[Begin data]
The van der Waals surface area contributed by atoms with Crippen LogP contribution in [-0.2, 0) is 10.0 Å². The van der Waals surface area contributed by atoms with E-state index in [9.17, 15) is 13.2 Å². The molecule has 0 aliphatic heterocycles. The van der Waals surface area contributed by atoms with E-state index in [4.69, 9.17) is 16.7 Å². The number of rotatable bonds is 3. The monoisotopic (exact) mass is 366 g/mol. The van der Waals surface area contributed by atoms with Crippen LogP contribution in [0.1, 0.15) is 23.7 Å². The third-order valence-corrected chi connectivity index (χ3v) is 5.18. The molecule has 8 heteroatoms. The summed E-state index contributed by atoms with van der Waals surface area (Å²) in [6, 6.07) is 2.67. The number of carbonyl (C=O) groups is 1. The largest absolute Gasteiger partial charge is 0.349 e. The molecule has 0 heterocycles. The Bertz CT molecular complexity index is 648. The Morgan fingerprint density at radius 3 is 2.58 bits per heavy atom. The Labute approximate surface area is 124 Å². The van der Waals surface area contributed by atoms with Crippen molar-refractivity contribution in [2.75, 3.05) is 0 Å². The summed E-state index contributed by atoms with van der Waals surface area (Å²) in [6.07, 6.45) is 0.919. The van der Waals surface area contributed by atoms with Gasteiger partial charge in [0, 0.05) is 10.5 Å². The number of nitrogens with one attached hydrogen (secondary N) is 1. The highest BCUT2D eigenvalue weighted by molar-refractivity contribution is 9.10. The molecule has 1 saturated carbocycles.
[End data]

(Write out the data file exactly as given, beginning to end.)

The van der Waals surface area contributed by atoms with Crippen LogP contribution in [-0.2, 0) is 10.0 Å². The van der Waals surface area contributed by atoms with E-state index in [9.17, 15) is 13.2 Å². The molecule has 0 aliphatic heterocycles. The van der Waals surface area contributed by atoms with E-state index in [4.69, 9.17) is 16.7 Å². The number of rotatable bonds is 3. The monoisotopic (exact) mass is 366 g/mol. The van der Waals surface area contributed by atoms with Crippen LogP contribution in [0.1, 0.15) is 23.7 Å². The third-order valence-corrected chi connectivity index (χ3v) is 5.18. The molecule has 8 heteroatoms. The summed E-state index contributed by atoms with van der Waals surface area (Å²) in [6, 6.07) is 2.67. The number of carbonyl (C=O) groups is 1. The largest absolute Gasteiger partial charge is 0.349 e. The molecule has 0 heterocycles. The Bertz CT molecular complexity index is 648. The Morgan fingerprint density at radius 3 is 2.58 bits per heavy atom. The Labute approximate surface area is 124 Å². The van der Waals surface area contributed by atoms with Crippen molar-refractivity contribution in [2.75, 3.05) is 0 Å². The summed E-state index contributed by atoms with van der Waals surface area (Å²) in [6.07, 6.45) is 0.919. The van der Waals surface area contributed by atoms with Gasteiger partial charge in [0, 0.05) is 10.5 Å². The number of nitrogens with one attached hydrogen (secondary N) is 1. The highest BCUT2D eigenvalue weighted by molar-refractivity contribution is 9.10. The molecule has 1 saturated carbocycles.